Did a place called East Plainfield ever exist? If so, what happened to it?
Histories written as long ago as 1875 are chock-full of misinformation about East Plainfield and its founder, James Mathers (usually identified as Matthews), so allow us to set the record straight.
The story begins with James and Sarah Mathers and their three children who started in Ohio and migrated first to Michigan and then to Elkhart, Ind. Possessing a strong work ethic and firm religious convictions, the family had successfully established several businesses and Presbyterian churches by 1830, when they started making plans to move again.
In spring 1831, joined by their nephew, James M. Turner, they began the trek east and decided sometime between late 1831 and early 1832 to settle in a spot somewhere between Fort Dearborn (present-day Chicago), Walkers’ Grove (present-day ) and Barber’s Corner (present-day Bolingbrook).
After staking land claims in 1832 near Walkers’ Grove, James Mathers secured two tracts of government land in November 1834.
Simultaneously, Turner received three land tracts, including one that would become the site of East Plainfield.
By then, Mathers and Turner were planning a new town spreading between the DuPage River and the well-travelled Chicago-Ottawa Road (now Illinois Route 126).
Between 1832 and 1834, Mathers and Turner became acquainted with Arthur Bronson, a New York lawyer and Chicago land speculator.
Bronson, one of the wealthiest men in America at the time, provided additional capital towards the realization of Mathers’ vision for a new town.
In the summer of 1834, Mathers and Turner began to erect a home so large that not did it provide shelter for the Mathers and Turner families, but it provided housing for the many the workers who were building and operating the mills and millrace envisioned by the two men.
Ambitious, optimistic and heavily financed, the pair also constructed a gristmill and sawmill.
Mathers and his wife were one of four couples who established the local Congregational church in 1834. Alas, land claim disputes disrupted the spiritual harmony of its pioneer members and the church disbanded just a year later.
Finally, in August 1835, the town of East Plainfield was platted—upstream from the 1830 Walker Sawmill and just northeast of .
Unlike Ingersoll's orderly town blocks, Mathers’ town was laid out in response to the route of the Chicago-Ottawa Trail and the course of the DuPage River. In addition to the large mills, the new town apparently was to intended as the site of a new Presbyterian college as well.
By 1836, several lots had been sold and the new town was taking shape. Turner, however, chose that time to sell his interests to Mathers.
At about the same time, the former Congregational church was being re-gathered under the Presbyterian form of polity, likely at the urging of James and Sarah Mathers. It's probable Mathers intended to erect a building for the congregation in East Plainfield.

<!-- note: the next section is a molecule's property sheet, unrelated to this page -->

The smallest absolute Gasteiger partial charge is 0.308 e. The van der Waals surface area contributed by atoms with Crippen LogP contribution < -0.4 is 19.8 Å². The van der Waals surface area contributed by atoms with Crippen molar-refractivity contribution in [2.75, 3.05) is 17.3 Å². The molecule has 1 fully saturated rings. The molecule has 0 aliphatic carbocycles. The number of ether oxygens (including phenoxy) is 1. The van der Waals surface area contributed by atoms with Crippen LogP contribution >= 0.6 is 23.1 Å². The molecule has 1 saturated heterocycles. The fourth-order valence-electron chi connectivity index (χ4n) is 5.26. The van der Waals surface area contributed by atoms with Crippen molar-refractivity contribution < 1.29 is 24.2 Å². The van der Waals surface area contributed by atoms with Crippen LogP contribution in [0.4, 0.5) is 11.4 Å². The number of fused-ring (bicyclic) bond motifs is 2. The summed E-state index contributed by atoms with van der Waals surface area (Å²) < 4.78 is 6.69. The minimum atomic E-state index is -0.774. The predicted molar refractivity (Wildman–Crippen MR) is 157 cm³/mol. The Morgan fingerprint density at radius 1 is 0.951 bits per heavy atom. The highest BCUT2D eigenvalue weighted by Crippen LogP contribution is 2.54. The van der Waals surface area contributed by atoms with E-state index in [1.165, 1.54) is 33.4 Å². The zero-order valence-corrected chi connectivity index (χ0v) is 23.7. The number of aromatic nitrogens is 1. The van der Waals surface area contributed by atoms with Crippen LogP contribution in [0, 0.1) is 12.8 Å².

All of Mathers' dreams for East Plainfield, however, were derailed by the financial panic of 1837, which devastated his investments. Bronson began calling the loans he made to pioneer developers surrounding Chicago, including Mathers. In August 1840, a lawsuit was brought against Mathers by Jonathan Hagar, a pillar of the local Presbyterian Church; Hagar prevailed in August 1841.
The nearly broke and frustrated Mathers family left Plainfield in early 1842, settling briefly at St. Louis. Following their departure, the local Presbyterian congregation returned to the Congregational fold.
After a three-year engagement with the Presbyterian Mission to the Pawnee in Nebraska Territory, the Mathers family returned to Missouri upon the tragic death of their youngest son.
The Mathers family returned to Plainfield just once, in April 1846, to visit their daughter and her husband and to see their eldest son married. Within a month of that visit, the extended Mathers clan set out for the California Territory, where they would ultimately prosper.
Meanwhile, back in Plainfield, Turner died in 1847.
James and Sarah Mathers helped establish the Independent Presbyterian Church at San Jose, California in 1849. In 1869, Sarah Mathers died in San Luis Obispo, Calif., in 1869, and her husband—the last surviving founder of Plainfield—died a year later.
Mathers’ East Plainfield sawmill disappeared during the 1860s. Three decades later, his gristmill was razed and the timbers salvaged for the construction of another local building. By the close of the 19th century, the Mathers family was largely forgotten by area residents.
Today, East Plainfield—as imagined by Mathers and Turner—is nearly indistinguishable.
Water Street is, now, Naperville-Plainfield Road. Mill Street and College Avenue recall long-forgotten dreams. Michigan and Huron avenues honored the two Great Lakes with which Mathers was familiar; however, Huron Avenue was vacated during the 1970s.
Although most of the early buildings of East Plainfield have disappeared, although a large section of the massive 1834-36 Mathers Home still stands, prominently, along Naperville-Plainfield Road at Mill Street.
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